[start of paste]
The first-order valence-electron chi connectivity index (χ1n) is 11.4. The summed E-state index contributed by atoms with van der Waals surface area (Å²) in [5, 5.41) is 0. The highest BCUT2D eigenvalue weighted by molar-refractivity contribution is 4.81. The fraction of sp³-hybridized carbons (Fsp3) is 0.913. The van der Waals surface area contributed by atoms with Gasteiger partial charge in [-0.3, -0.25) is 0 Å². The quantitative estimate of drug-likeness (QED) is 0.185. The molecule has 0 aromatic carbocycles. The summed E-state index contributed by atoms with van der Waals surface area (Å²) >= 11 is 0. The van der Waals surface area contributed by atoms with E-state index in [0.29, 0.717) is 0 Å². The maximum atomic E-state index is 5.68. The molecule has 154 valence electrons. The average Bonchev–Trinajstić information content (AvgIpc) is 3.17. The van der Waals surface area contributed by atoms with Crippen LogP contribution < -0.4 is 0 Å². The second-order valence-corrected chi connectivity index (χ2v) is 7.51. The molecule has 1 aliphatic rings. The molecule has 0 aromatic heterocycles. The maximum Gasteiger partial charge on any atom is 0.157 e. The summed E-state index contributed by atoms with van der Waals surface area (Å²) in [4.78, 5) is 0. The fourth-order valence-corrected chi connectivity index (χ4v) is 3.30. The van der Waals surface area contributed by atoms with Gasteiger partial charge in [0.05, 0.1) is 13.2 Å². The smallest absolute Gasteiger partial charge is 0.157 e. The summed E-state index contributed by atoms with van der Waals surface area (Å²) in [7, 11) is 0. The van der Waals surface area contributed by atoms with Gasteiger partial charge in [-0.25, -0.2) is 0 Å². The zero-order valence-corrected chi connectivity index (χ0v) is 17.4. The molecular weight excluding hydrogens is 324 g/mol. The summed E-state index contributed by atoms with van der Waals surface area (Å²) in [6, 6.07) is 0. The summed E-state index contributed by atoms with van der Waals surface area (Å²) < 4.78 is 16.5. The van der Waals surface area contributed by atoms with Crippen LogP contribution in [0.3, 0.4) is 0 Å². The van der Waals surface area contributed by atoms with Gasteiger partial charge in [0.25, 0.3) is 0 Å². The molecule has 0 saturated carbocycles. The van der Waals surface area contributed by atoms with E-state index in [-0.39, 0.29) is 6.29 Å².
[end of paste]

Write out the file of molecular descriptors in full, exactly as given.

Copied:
The first-order valence-electron chi connectivity index (χ1n) is 11.4. The summed E-state index contributed by atoms with van der Waals surface area (Å²) in [5, 5.41) is 0. The highest BCUT2D eigenvalue weighted by molar-refractivity contribution is 4.81. The fraction of sp³-hybridized carbons (Fsp3) is 0.913. The van der Waals surface area contributed by atoms with Gasteiger partial charge in [-0.3, -0.25) is 0 Å². The quantitative estimate of drug-likeness (QED) is 0.185. The molecule has 0 aromatic carbocycles. The summed E-state index contributed by atoms with van der Waals surface area (Å²) >= 11 is 0. The van der Waals surface area contributed by atoms with E-state index in [0.29, 0.717) is 0 Å². The maximum atomic E-state index is 5.68. The molecule has 154 valence electrons. The average Bonchev–Trinajstić information content (AvgIpc) is 3.17. The van der Waals surface area contributed by atoms with Crippen LogP contribution < -0.4 is 0 Å². The second-order valence-corrected chi connectivity index (χ2v) is 7.51. The molecule has 1 aliphatic rings. The molecule has 0 aromatic heterocycles. The maximum Gasteiger partial charge on any atom is 0.157 e. The summed E-state index contributed by atoms with van der Waals surface area (Å²) in [4.78, 5) is 0. The fourth-order valence-corrected chi connectivity index (χ4v) is 3.30. The van der Waals surface area contributed by atoms with Gasteiger partial charge in [0.05, 0.1) is 13.2 Å². The smallest absolute Gasteiger partial charge is 0.157 e. The summed E-state index contributed by atoms with van der Waals surface area (Å²) in [7, 11) is 0. The van der Waals surface area contributed by atoms with Gasteiger partial charge in [-0.25, -0.2) is 0 Å². The zero-order valence-corrected chi connectivity index (χ0v) is 17.4. The molecular weight excluding hydrogens is 324 g/mol. The summed E-state index contributed by atoms with van der Waals surface area (Å²) in [6, 6.07) is 0. The summed E-state index contributed by atoms with van der Waals surface area (Å²) < 4.78 is 16.5. The van der Waals surface area contributed by atoms with Crippen LogP contribution in [0.3, 0.4) is 0 Å². The van der Waals surface area contributed by atoms with Gasteiger partial charge in [0.25, 0.3) is 0 Å². The molecule has 0 saturated carbocycles. The van der Waals surface area contributed by atoms with E-state index in [-0.39, 0.29) is 6.29 Å².